Panettone is an Italian sweet bread with a bit of a legendary past. My favorite story credits it to a baker named Tony who created a special loaf in order to win over the parents of his intended love. In Italian pane means bread so it makes complete sense to me (and to children’s author, Tomie dePaola!) that this was the bread of Tony: pane del Tony.
Though people may disagree on its history it’s likely that the originator of the panettone lived in Milan around the end of the nineteenth century. It’s no wonder I love this bread. It’s Italian like me, though in this case I have to admit that the people of Milan were a much more refined lot than my rough and tumble Sicilian ancestors.
Around the holidays packaged panettones are everywhere! Darrell and I have eaten our fair share of them but this is one bread I prefer to make at home. It’s a no-holds-barred process. If I feel like an apricot cranberry combination so-be-it. If I’m in the mood for a chocolate-orange-almond combo that works, too.
It’s got a simple elegance to it, especially when I pair it with a good cup of tea. In texture it’s a bit dense and dry, in flavor it’s sweet but not too sweet, and it can handle a good slather of butter as well as be nibbled away just as it is.
For all of the perks this sweet bread has, I have to confess that I’ve had a panettone flop or two. Yeast has to really work hard when you load up dough with sugar, butter, eggs, and dried fruit. I also have to closely watch this bread in the oven because it begins to get that beautiful brown color that convinces me that it’s finished baking long before it’s done.
Panettone has cast its spell in this house and its magic is worth the extra effort. When my daughter’s always-hungry boyfriend, Josh, saw this week’s panettone sitting on the counter his eyes grew wide.
He confessed that of all the breads I make (and he’s sampled quite a few) panettone is his favorite. I was surprised. Had he had my panettone before? Josh was quick to remind me about a slightly undercooked loaf that he’d intercepted on its way to the compost months before. He’d taken it home and eaten every crumb. Its magic had seeped into him, too.
When you start making panettone you can buy expensive paper forms but this week I decided to see what else I had in my cupboard that might work. I found a cookie tin long ago emptied of its goodies and decided to give it a whirl. Lined with parchment, it produced a perfect loaf and didn’t cost me a thing.
Happy experimenting. Be sure to let me know how it goes! ….and don’t forget about the Baking with Maple Contest coming next weekend at the Genesee Country Museum! Remember kids get into the museum free next weekend! I’ve got some goodies planned to enter but you might want to check out some of my previous entries: Maple Cream Cheese Coffee Cake, Salted Maple Glazed Popcorn, and Roasted Veggie Pizza with Maple Balsamic Glaze!
Hope to see you around the bread bowl one day soon!
Panettone Bucket Bread (based on recipe in King Arthur Baker’s Companion)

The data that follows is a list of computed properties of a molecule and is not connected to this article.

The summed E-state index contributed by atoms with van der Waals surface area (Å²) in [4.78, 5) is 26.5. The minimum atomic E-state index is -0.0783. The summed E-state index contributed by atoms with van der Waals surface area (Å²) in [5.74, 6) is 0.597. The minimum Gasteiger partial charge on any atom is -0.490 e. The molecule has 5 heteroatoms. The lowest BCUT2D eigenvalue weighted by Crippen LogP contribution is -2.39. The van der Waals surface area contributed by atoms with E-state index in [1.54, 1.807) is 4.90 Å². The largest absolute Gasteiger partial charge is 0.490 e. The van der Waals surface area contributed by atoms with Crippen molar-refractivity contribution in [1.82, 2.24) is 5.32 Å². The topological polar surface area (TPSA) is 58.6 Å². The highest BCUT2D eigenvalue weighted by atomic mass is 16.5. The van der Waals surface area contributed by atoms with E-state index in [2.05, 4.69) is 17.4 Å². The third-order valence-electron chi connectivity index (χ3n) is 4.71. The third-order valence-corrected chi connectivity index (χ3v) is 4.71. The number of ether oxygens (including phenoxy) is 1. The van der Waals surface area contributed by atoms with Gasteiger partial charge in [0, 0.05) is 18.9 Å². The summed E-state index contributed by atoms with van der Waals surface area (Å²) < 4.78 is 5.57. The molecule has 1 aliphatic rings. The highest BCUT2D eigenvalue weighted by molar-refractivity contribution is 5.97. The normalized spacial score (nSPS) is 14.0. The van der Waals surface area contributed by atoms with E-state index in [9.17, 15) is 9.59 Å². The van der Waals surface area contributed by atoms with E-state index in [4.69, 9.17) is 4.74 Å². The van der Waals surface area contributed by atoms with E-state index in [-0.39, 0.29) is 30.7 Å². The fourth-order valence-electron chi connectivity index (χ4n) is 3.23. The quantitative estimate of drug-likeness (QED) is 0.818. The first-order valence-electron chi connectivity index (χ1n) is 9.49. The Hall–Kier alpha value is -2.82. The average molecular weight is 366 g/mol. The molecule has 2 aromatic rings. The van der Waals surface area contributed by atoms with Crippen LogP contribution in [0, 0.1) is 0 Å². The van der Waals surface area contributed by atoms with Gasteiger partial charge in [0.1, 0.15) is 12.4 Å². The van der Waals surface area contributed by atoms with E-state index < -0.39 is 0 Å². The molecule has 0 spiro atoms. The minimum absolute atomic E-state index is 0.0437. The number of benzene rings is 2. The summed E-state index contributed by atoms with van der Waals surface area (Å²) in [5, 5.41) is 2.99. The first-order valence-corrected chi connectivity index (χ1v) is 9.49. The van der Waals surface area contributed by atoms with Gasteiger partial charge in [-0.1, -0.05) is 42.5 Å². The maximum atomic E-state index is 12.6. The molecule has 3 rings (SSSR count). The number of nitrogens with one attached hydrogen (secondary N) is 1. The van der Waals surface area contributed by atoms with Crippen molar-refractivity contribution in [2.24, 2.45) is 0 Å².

1 1/2 cup all-purpose flour
1/2 tsp yeast
1/2 cup cool water
2 1/2 cups all-purpose flour
3 large eggs (save part of one of the whites to brush the top before baking)
8 Tbsp. softened butter (1 stick), cut in small chunks
2 teaspoons vanilla
1/4 tsp lemon oil (I substituted Fiori di Sicilia)
5 teaspoons instant yeast
1 1/4 teaspoons salt
1 1/2 cups (about 9 ounces) combined dried fruit (my favorite blend is 1/2 cup each of golden raisins, dried apricots, dried cranberries, and slivered or chopped almonds though my daughter likes a chocolate add-in and Darrell loves currants)
Make the starter the night before. Combine all ingredients in a medium-sized bowl, cover, and allow them to rest overnight (8 to 12 hours).
Make the dough by combining all of the dough ingredients (including your starter) except the fruit. Knead into a soft, smooth dough. A dough hook and a mixer really are helpful with this dough. Allow to rest for about an hour.
Gradually begin to add in the fruit just until combined. (King Arthur warns that too much working of the fruit will release fruit sugar and cause a slower rise) This part can be challenging but stick with it. Remember slow and steady wins the race.
Gently shape the dough into a ball. You can place it into a panettone pan or paper mold if you have one but many other things will work well, too. I lined an old cookie tin/bucket that I found in my cupboard with parchment paper and it worked great!
Cover and let it rise (if you’re using one) for at least 2 hours. I’ve generally let it go 4 (or more!). It will puff some but not double in size.
Before putting it into the oven I like to brush it with a little egg white mixed with water and sprinkle it with sugar and slivered almonds. As an alternative, use a knife to cut an X in the top and place 1 tablespoon of cold butter in the middle before baking.
Bake in a preheated 350 degree oven for 45 minutes. Tent the loaf with a piece of foil if it browns too quickly and continue baking for another 30 minutes to an hour. It will brown and give appearance of being baked but PLEASE note that baking times have varied widely for me. This is one of the only loaves that I use a thermometer for. The internal temperature should be around 190 degree.
Remove panettone from oven. It can collapse a bit when cooled upright so I’ve angled my loaf to cool and rotated it periodically through the cooling. I’ve also skewered my loaf and turned it upside down to cool when I’ve used paper molds….and, of course, I’ve cooled it upright and it’s all gotten eaten anyway!
This bread keeps for a week or two and freezes well!